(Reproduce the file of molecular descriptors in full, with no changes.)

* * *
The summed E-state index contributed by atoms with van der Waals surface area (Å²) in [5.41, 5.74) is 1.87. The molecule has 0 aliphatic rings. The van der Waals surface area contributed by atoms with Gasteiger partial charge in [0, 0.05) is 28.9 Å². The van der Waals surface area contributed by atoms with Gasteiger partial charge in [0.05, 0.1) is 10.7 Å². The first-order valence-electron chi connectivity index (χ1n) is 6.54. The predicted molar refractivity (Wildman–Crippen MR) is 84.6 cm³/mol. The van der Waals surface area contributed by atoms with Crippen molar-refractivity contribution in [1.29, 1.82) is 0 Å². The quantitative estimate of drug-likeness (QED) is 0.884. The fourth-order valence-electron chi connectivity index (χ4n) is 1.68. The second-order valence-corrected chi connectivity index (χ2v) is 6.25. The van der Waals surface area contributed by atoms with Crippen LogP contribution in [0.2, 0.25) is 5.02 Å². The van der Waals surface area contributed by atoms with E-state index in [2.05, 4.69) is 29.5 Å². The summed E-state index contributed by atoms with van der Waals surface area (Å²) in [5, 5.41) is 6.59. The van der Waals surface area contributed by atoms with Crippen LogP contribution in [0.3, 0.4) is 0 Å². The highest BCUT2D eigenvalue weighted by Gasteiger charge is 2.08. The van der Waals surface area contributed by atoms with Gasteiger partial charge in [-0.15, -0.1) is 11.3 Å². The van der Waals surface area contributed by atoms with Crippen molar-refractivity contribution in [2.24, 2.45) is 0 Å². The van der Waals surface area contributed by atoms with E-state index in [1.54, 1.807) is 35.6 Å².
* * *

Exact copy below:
The summed E-state index contributed by atoms with van der Waals surface area (Å²) in [5.41, 5.74) is 1.87. The molecule has 0 aliphatic rings. The van der Waals surface area contributed by atoms with Gasteiger partial charge in [0, 0.05) is 28.9 Å². The van der Waals surface area contributed by atoms with Gasteiger partial charge in [0.05, 0.1) is 10.7 Å². The first-order valence-electron chi connectivity index (χ1n) is 6.54. The predicted molar refractivity (Wildman–Crippen MR) is 84.6 cm³/mol. The van der Waals surface area contributed by atoms with Crippen molar-refractivity contribution in [1.29, 1.82) is 0 Å². The quantitative estimate of drug-likeness (QED) is 0.884. The fourth-order valence-electron chi connectivity index (χ4n) is 1.68. The second-order valence-corrected chi connectivity index (χ2v) is 6.25. The van der Waals surface area contributed by atoms with Crippen LogP contribution in [0.2, 0.25) is 5.02 Å². The van der Waals surface area contributed by atoms with E-state index in [2.05, 4.69) is 29.5 Å². The summed E-state index contributed by atoms with van der Waals surface area (Å²) in [5, 5.41) is 6.59. The van der Waals surface area contributed by atoms with Crippen LogP contribution in [0.3, 0.4) is 0 Å². The highest BCUT2D eigenvalue weighted by Gasteiger charge is 2.08. The van der Waals surface area contributed by atoms with Gasteiger partial charge in [-0.15, -0.1) is 11.3 Å². The van der Waals surface area contributed by atoms with Crippen molar-refractivity contribution in [2.24, 2.45) is 0 Å². The van der Waals surface area contributed by atoms with E-state index in [1.54, 1.807) is 35.6 Å².